By Doug Connolly, Multinational Corporate Taxation
The seven countries that have yet to sign the Inclusive Framework declaration approving the adoption of a global minimum tax have their reasons for delaying, but “it is important to stress that all countries” remain constructively engaged, according to Grace Perez-Navarro, Deputy Director of the OECD Center for Tax Policy and Administration.
Speaking virtually at an event hosted by the Tax Policy Center on July 13, Perez-Navarro said some countries simply wanted more time to assess the provisions included in the declaration recently approved by more than 130 countries.
While some details remain to be finalized, including the minimum tax rate – currently defined as “at least 15%” – other countries are waiting to see how the final details turn out, Perez-Navarro said.
Specifically highlighting Ireland in this regard, Perez-Navarro said that “some countries have expressed concern that, well, they might agree with 15%, but they might agree less with higher rates. “. These countries would like to see how the remaining negotiations go before committing to anything.
Notably, the president of Estonia, another of the seven holdouts, said today that the country is only resisting to see more technical details, according to a CNBC report. The corporate tax rate in Estonia is already above the proposed minimum, unlike in Ireland, and no business will fall under the new rules. The country is simply seeking to confirm compatibility with national law before committing.
Whatever the reasons for their delay, Perez-Navarro noted that all the selected countries “have indicated that they intend to continue to work constructively, through the Inclusive Framework, through this next phase of the project. . And so we will expect that in the end they will join us. “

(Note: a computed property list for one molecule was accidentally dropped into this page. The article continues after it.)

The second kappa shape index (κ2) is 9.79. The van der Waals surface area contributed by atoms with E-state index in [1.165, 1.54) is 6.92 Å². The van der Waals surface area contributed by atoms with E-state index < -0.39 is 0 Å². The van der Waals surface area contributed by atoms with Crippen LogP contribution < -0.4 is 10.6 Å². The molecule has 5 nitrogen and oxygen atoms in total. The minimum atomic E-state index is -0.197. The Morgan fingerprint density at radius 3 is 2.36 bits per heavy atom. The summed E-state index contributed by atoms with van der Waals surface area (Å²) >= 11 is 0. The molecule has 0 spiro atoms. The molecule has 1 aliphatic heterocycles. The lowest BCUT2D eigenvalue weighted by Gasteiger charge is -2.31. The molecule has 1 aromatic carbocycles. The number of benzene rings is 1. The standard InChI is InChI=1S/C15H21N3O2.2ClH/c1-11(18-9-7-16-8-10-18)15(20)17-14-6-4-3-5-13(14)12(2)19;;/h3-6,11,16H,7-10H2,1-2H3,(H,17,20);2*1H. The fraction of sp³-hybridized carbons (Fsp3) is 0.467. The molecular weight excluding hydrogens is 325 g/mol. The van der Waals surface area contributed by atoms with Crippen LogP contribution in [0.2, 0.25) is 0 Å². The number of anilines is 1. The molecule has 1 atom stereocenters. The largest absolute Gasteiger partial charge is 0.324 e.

In this regard, there are already two countries – Peru and Saint Vincent and the Grenadines – which signed after initially refusing the publication of the declaration on July 1.
It is also interesting to see how the United States is adapting its Global Minimum Tax on Low Tax Intangible Income (GILTI) to align with the minimum tax envisioned in the Inclusive Framework declaration. The Biden administration has proposed amending the GILTI to increase the rate to 21% and require a country-by-country calculation, but such measures will still have to go through Congress.
“It is agreed that account will be taken of the conditions under which the US GILTI regime will coexist with the GloBE rules to ensure a level playing field,” said Perez-Navarro. “And that obviously signals that we need to see what changes might arise in the GILTI rules in the future.”
Responding to a question on whether the minimum tax would be based on accounting income or fiscal income, Perez-Navarro clarified that the calculation of the minimum tax would be based on “financial statements with certain adjustments”. Such an approach was described in the OECD master plan published last October. She explained that this decision was taken to ensure that the necessary information would be available to all countries, including developing countries.